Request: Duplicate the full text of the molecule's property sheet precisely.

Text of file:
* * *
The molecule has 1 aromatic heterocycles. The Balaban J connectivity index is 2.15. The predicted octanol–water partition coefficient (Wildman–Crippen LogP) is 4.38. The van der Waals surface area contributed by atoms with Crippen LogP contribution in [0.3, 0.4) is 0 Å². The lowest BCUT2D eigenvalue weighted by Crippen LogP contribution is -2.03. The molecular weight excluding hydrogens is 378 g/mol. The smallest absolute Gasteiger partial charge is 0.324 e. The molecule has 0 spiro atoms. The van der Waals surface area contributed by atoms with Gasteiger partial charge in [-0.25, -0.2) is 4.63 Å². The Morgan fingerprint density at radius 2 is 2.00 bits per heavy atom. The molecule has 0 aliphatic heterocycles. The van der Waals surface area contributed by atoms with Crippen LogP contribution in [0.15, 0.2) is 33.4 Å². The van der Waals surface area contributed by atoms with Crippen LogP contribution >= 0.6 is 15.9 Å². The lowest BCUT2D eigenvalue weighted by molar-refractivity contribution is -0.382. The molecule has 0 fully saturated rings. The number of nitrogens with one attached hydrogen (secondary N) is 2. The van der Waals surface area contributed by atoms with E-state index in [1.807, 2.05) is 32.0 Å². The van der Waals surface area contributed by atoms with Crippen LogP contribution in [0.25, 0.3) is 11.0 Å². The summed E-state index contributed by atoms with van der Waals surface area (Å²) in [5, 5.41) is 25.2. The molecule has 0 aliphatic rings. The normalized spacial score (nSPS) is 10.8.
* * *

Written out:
The molecule has 1 aromatic heterocycles. The Balaban J connectivity index is 2.15. The predicted octanol–water partition coefficient (Wildman–Crippen LogP) is 4.38. The van der Waals surface area contributed by atoms with Crippen LogP contribution in [0.3, 0.4) is 0 Å². The lowest BCUT2D eigenvalue weighted by Crippen LogP contribution is -2.03. The molecular weight excluding hydrogens is 378 g/mol. The smallest absolute Gasteiger partial charge is 0.324 e. The molecule has 0 spiro atoms. The van der Waals surface area contributed by atoms with Gasteiger partial charge in [-0.25, -0.2) is 4.63 Å². The Morgan fingerprint density at radius 2 is 2.00 bits per heavy atom. The molecule has 0 aliphatic heterocycles. The van der Waals surface area contributed by atoms with Crippen LogP contribution in [0.15, 0.2) is 33.4 Å². The van der Waals surface area contributed by atoms with Crippen LogP contribution >= 0.6 is 15.9 Å². The lowest BCUT2D eigenvalue weighted by molar-refractivity contribution is -0.382. The molecule has 0 fully saturated rings. The number of nitrogens with one attached hydrogen (secondary N) is 2. The van der Waals surface area contributed by atoms with E-state index in [1.807, 2.05) is 32.0 Å². The van der Waals surface area contributed by atoms with Crippen LogP contribution in [0.25, 0.3) is 11.0 Å². The summed E-state index contributed by atoms with van der Waals surface area (Å²) in [5, 5.41) is 25.2. The molecule has 0 aliphatic rings. The normalized spacial score (nSPS) is 10.8.